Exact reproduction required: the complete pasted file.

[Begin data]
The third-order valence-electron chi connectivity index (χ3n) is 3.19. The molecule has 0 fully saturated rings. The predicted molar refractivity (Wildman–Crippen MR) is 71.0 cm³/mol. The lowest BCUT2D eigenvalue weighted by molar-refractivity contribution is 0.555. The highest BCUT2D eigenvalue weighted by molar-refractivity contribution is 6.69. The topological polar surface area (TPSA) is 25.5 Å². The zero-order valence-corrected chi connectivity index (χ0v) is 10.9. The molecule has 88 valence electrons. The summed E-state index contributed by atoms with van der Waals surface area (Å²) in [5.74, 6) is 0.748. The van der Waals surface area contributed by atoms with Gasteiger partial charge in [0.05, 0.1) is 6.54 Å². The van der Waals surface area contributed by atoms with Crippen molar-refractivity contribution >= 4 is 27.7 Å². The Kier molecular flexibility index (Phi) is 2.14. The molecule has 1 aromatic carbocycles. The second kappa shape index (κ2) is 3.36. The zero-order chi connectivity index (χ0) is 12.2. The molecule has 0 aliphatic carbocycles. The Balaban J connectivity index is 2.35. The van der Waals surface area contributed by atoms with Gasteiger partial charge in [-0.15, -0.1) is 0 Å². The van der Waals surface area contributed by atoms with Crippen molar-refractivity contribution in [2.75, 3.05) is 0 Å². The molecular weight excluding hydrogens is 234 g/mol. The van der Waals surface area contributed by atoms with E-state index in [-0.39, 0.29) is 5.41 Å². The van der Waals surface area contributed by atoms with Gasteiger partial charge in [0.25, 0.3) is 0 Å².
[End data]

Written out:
The third-order valence-electron chi connectivity index (χ3n) is 3.19. The molecule has 0 fully saturated rings. The predicted molar refractivity (Wildman–Crippen MR) is 71.0 cm³/mol. The lowest BCUT2D eigenvalue weighted by molar-refractivity contribution is 0.555. The highest BCUT2D eigenvalue weighted by molar-refractivity contribution is 6.69. The topological polar surface area (TPSA) is 25.5 Å². The zero-order valence-corrected chi connectivity index (χ0v) is 10.9. The molecule has 88 valence electrons. The summed E-state index contributed by atoms with van der Waals surface area (Å²) in [5.74, 6) is 0.748. The van der Waals surface area contributed by atoms with Gasteiger partial charge in [0.05, 0.1) is 6.54 Å². The van der Waals surface area contributed by atoms with Crippen molar-refractivity contribution >= 4 is 27.7 Å². The Kier molecular flexibility index (Phi) is 2.14. The molecule has 1 aromatic carbocycles. The second kappa shape index (κ2) is 3.36. The zero-order chi connectivity index (χ0) is 12.2. The molecule has 0 aliphatic carbocycles. The Balaban J connectivity index is 2.35. The van der Waals surface area contributed by atoms with Gasteiger partial charge in [-0.15, -0.1) is 0 Å². The van der Waals surface area contributed by atoms with Crippen molar-refractivity contribution in [2.75, 3.05) is 0 Å². The molecular weight excluding hydrogens is 234 g/mol. The van der Waals surface area contributed by atoms with E-state index in [-0.39, 0.29) is 5.41 Å². The van der Waals surface area contributed by atoms with Gasteiger partial charge in [0.25, 0.3) is 0 Å².